#7/8 – Dwyane Wade/Chris Paul – Neither team trades for Davis, but in the case of these two it has more to do with the Heat and Clips trying to win now than it does the trade value of each player. Put simply, Anthony Davis has more value on a developing team than either Wade or CP does. On a contending team, vice versa. So we’re not there yet.
#9 – Kobe Bryant – Black Mamba doesn’t get traded for Davis for the same reason as Wade/Paul, but also because the Lakers will never trade Kobe unless he demands a trade. And even that may not be enough.
#10 – Dirk Nowitzki – Cuban won’t trade Dirk. Moving on…
#11 – Kyrie Irving – OK, now we’re really close. Even though Anthony Davis has the realistic potential to be significantly-more dominant than Kyrie, relative to peers at his position (there are a ton of point guards who are considered to be good-to-great; not the case for centers) I don’t think Cleveland does this trade. Their fans took a giant kick to the collective nuts when The Decision happened and Kyrie (with the help of good coaching and an underrated cast of veteran role players) has lifted Cleveland from the depths of NBA hell. Also, TRISTAN THOMPSON! has significant potential as a mobile big man who can do 75 percent of the things that Anthony Davis will be able to do in The League. Cleveland thinks long and hard about this one, but ultimately says no.
#12 – Russell Westbrook – Oh man, this one makes my head hurt. Russell is 23-years old and ALREADY has a 2nd Team All-NBA on his resume. He’s the point guard of the best team in the Western Conference and is now locked up for the next five seasons. Why would the Thunder trade him?! Well, because James Harden is also really, really good and probably meshes with Kevin Durant better as a primary offensive pair. And because the Thunder big men, mobile and disruptive as they are on defense, can’t shoot the ball for shit. Anthony Davis can shoot (and with his flawless technique might become a GREAT shooting big) and is or will be even better on defense than Serge Ibaka is. Oh, and there’s the new Collective Bargaining Agreement, which includes more-punitive luxury tax provisions that are going to make it damn-near impossible (I think) for OKC to keep Westbrook-Harden-Durant-Ibaka for the long haul. Anthony Davis would be just starting on the bargain rookie scale, setting the clock back on all this trouble, if flipped for the newly-rich Russell. Let’s say Oklahoma City DOESN’T win this year’s championship. Would they flip Russ for Davis? I think it’s 50/50, leaning towards yes.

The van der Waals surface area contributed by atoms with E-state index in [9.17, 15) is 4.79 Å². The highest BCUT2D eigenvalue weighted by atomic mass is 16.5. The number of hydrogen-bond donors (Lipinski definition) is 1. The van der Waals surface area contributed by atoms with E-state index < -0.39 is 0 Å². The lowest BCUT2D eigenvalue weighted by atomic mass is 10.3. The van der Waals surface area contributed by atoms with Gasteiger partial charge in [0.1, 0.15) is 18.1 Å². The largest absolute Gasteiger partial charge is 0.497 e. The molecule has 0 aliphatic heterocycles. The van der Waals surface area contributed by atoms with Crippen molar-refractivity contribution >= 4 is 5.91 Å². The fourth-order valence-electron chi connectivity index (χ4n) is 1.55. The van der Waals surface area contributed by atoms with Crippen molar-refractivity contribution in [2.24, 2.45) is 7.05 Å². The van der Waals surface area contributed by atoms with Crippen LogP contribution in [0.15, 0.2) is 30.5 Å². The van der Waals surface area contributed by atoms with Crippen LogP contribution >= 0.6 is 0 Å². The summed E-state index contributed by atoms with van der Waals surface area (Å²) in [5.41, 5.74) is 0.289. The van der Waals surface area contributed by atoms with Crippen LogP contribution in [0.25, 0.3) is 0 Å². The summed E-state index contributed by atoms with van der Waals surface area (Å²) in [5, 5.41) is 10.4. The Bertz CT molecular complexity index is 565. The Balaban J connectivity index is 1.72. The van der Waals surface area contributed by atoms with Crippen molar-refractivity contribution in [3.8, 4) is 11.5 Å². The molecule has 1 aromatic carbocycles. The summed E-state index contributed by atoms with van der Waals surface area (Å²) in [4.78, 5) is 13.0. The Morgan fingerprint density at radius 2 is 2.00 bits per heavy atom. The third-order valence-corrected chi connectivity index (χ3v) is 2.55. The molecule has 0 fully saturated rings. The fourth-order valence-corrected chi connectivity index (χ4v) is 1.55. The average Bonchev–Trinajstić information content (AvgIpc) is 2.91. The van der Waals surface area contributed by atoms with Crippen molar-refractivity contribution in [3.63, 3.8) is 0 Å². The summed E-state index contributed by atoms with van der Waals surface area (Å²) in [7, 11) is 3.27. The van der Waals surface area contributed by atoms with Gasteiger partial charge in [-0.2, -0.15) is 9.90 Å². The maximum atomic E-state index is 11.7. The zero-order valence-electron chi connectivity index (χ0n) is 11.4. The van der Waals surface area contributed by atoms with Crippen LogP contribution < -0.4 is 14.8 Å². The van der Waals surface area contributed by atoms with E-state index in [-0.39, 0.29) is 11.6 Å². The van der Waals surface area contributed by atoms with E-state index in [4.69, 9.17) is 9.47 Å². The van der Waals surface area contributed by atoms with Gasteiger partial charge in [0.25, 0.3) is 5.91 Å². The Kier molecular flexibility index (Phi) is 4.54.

#13/14 – Marc Gasol/LaMarcus Aldridge – Since I hedged on Westbrook, I’ll add these two since they are definite “yes” answers. Memphis has shown an incredible ability to win without a star player (last year Gay; this year Z-Bo) so it would view flipping Gasol for Davis as an investment in the future that may not even hurt the present. Plus, Memphis wins with defense and this move plays to that strength. Portland would do this deal because they are rebuilding and it’s easier to rebuild with younger, cheaper players with more upside than their expensive veteran counterparts.
So in conclusion, Anthony Davis’ single-player trade value is somewhere around Russell Westbrook.
Oh, and just to be clear: No matter where Simmons has him ranked (23rd) I would not in a million years trade Ricky Rubio for Anthony Davis.